In the past there was only one way to reliably establish infertility. Even for couples who after many many years of trying to conceive and failed to do so, one may more or less suspect a medical fault, but there was simply no empirically objective way of proving it and thus rarely if ever became a live issue to be brought to the attention of the law and the courts. The one method which is far more reliable and objective for establishing infertility, even given the state of the medical science of the past, and which has been encoded into the law even unto this day, is that of the inability to consummate a marriage. Thus, impotency or any other inability to have sex is in fact a proper grounds for an annulment of a marriage. It is vital that one notes the difference between an annulment and a divorce. While a divorce acknowledges that a marriage did exist but was now being dissolved because of some act or condition which damages or destroys the marriage, an annulment is a declaration that a marriage never existed in the first place, that is, the marriage was invalidly contracted from the start. Reasons for annulment includes discovery that one’s spouse is a relation of one within the bounds of incest, or persistent refusal to consummate a marriage, etc.

Thus the continued existence of impotence or inability to consummate a marriage as a grounds for an annulment is an indirect evidence of how marriage does by definition concern itself with carnal physical sexual acts, and by that, with issues of fertility and sterility.

However, it is only with the advent of modern medical science that infertility has become something which is capable of a public established meaning, and the law is beginning or in the process of coming to grips with such a concept. But we must note some difficulties there exist with this concept.

First, there is an ontological question. What exactly does constitute “infertility” or “sterility”? While there does exist clear cases, but many cases exist in the ambiguous range, such as low sperm count, or simply extreme difficulty in conceiving. If, for example, one can only conceive by going through extremely costly and repeated attempts IVF treatments, prohibitively costly enough as to be out of the reach of most people and to become for all intents and purposes practically “infertile” and unable to have children, is such a case to be considered “infertile”? There is therefore a difficulty in introducing an as yet to be determined concept into the law, and a concept which is not capable of a tolerably clear legal usage, cannot be invoked to contradict what are clear social ends of marriage. Remember, difficulties in particular application of a principle or rule does not by itself negate the rule.

It would also be instructive to note some court cases which have grappled with the issue of infertility. In the South African case of Van Niekerk v Van Niekerk 1959 4 SA 658 (GW), a man applied for an annulment of his marriage with his wife as a result of discovering that his wife was sterile because of a previous operation she had before they were married which rendered her sterile and permanently unable to have children. The judge looked to the Roman-Dutch law to come to his conclusion, and in the Roman-Dutch law the impotentia procreandi, or the inability to procreate, was considered to be a ground for setting aside the marriage if the defect had existed at the time of the marriage, and found that this was also the position of the South African law. Thus there is already some grounds for believing that in fact ancient societies had considered procreation to constitute one of the essential ends of marriage and that the inability to do so invalidates the marriage in itself.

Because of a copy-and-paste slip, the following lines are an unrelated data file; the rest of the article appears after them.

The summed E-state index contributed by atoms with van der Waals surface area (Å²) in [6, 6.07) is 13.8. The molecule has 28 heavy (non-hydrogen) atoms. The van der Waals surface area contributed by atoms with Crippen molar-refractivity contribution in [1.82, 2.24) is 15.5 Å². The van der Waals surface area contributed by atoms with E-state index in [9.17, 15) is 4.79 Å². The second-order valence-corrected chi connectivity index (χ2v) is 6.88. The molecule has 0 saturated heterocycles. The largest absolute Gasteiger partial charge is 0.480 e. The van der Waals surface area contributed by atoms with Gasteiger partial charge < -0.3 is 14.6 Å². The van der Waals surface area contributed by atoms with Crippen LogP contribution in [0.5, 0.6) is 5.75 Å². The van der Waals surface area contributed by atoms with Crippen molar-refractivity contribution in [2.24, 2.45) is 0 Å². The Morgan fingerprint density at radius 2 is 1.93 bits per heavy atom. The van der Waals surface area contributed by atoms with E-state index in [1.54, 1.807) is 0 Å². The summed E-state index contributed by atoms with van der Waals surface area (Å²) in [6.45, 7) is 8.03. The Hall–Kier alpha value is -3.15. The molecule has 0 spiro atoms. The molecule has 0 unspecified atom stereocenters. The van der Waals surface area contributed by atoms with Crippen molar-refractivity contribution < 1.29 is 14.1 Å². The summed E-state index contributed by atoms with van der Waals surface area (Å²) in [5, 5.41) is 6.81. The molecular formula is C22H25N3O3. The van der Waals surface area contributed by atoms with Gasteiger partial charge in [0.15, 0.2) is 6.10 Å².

Other nations may not take the position of the South Africa, but in many parts of the Western world, infertility is considered to be a legitimate ground for a “fault” divorce, being a condition which does damage if not outright destroy the essential social ends of marriage. Thus there is a cumulation of evidence to suggest that even when the concept of infertility or sterility became a legally live issue, there is a presumption of the law to consider that such a thing, if it permits of a coherent and consistent reading, to in fact constitute a condition which does contradict the ends and integrity of marriage. And if this is so for a concept as ambiguous as infertility and sterility, there is simply absolutely no doubts regarding homosexual couples which are by definition infertile and sterile and thereby their “marriages” would by definition be void and null and a “fault” from the start.

(Although this raises an interesting question as to if medical technology should one day make it possible for homosexual couples to make a test tube baby out of their own genes, thereby integrating their sexual attachment with procreation of a child made out of this erotic union, the question is whether homosexual couples would therefore be considered “essentially” infertile and sterile, a relationship which contradicts the essential ends of marriage. I consider that to be an open question which we shall address when, or rather if, such a technology ever becomes a possibility.)